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Old 09-02-10, 02:20 PM   #1
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What causes chain link damage during installation?

Can someone tell me the reason why the outer plate occasionally gets damaged when when securing a chain pin? I replaced it with new link but would prefer to avoid it rather than fix it.

My utter lack of finesse ?
A crummy chain tool ?
A cheesy chain ?
Other?

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Old 09-02-10, 02:30 PM   #2
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Looks to me like it was poorly aligned in the chain tool - either because the chain tool is crappy (there is a wide variety in tool quality, and "multitool" chain tools can be particularly bad), you were working in an awkward position (with the chain trying to fight its way out of the chain tool while setting the pin), or your chain wasn't layed in the "primary" position on the chain tool - the position furthest from the crank of the tool, up against the main anvil, if that makes sense. You can place the chain in the tool in a position closer to the crank of the tool, but that position is for loosening tight chains, not pressing pins in or out of the chain.

Chain removal: http://www.parktool.com/repair/readhowto.asp?id=25
Tight link repair: http://www.parktool.com/repair/readhowto.asp?id=53

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Old 09-02-10, 03:08 PM   #3
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+1, it was misalignment of the pin during installation. The end of the pin is square, so if it hits the side of the hole it doesn't self align the way a pointed pin would.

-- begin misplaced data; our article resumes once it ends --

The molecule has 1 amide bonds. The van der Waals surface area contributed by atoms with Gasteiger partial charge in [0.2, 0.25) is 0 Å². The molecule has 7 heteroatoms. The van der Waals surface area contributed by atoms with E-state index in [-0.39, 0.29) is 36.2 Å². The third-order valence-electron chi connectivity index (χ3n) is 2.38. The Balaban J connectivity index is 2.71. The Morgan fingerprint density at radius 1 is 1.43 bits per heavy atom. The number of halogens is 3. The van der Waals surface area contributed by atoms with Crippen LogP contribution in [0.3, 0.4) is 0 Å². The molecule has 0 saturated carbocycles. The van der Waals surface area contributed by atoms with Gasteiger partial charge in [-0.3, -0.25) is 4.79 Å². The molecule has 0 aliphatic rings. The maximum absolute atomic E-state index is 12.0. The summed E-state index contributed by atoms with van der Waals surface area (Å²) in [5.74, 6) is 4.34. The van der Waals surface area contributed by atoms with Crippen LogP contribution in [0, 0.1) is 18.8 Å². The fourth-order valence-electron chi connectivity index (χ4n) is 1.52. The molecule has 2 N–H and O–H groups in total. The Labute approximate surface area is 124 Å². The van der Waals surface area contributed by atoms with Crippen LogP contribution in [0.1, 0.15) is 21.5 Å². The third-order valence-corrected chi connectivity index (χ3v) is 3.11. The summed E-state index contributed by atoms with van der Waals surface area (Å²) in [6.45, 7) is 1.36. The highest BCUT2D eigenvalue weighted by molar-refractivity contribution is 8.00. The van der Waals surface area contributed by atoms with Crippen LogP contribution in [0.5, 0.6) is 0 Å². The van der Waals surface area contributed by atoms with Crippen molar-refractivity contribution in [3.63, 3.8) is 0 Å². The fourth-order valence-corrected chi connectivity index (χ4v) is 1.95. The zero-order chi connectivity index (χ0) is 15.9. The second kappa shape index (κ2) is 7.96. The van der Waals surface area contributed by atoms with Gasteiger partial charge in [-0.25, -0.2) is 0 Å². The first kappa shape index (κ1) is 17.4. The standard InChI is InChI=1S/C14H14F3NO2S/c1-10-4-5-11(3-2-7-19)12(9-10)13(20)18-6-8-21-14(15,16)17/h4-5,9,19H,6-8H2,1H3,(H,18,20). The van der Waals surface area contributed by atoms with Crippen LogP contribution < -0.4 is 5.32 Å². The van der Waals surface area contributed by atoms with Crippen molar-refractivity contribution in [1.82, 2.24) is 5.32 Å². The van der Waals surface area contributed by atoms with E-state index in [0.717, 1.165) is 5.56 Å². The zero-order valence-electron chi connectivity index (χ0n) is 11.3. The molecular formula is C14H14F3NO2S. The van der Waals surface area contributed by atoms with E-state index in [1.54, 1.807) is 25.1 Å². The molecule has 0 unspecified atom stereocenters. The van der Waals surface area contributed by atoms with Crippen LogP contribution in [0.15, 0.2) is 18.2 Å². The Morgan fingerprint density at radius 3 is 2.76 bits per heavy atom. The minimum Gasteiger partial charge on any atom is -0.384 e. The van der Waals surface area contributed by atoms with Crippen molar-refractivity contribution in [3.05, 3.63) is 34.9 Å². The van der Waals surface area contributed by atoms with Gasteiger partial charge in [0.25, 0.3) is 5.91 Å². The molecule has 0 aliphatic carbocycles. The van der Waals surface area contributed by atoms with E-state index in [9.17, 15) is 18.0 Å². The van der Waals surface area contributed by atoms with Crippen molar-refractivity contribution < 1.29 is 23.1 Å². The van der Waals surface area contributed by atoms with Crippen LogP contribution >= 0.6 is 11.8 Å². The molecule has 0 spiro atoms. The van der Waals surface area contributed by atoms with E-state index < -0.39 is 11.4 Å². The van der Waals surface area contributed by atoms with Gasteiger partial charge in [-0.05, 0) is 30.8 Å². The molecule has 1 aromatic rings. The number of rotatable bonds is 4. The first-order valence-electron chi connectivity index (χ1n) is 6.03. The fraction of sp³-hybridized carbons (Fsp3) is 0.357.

Next time, as you press the pin try to feel the change in pressure as it comes to the far plate, then make sure the chain is aligned before pressing farther. It helps to not have to fight tension, so consider dropping the chain off the inner ring onto the BB shell. Now use touch to judge if the pin is entering the hole, or pressing on the side of it. Sometimes you have to kinda of flex things to help it find the hole and slide in.

Since installing a chain usually means you've removed one, use the old chain for practice until you can tell by feel alone whether the pin is sliding in correctly or hanging up.


BTW- important-, Most modern chains cannot be securely closed with a chain tool. They depend on the rivets being peened over the plates to keep from spreading and breaking during hard shifts. So if this is a 7s (some), 8s, 9s or 10s chain, you should only be cutting it with the chain tool, and closing it with a connector link, or special pin a la Campy and Shimano. If in doubt read the chains package enclosure for info about splicing.
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Old 09-02-10, 03:13 PM   #4
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Thanks Sam -
I was using the primary anvil. (In fact I never knew what that other position was for on the chain tool -(I always freed stiff links by hand).

I used a Park mini tool to secure the chain. This was a new chain, so I was approaching it from the correct side. The tool is a little small for my big mitts so maybe it does boil down to my lack of finesse with it. Would a shop-quality tool really make any difference?
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Old 09-02-10, 03:49 PM   #5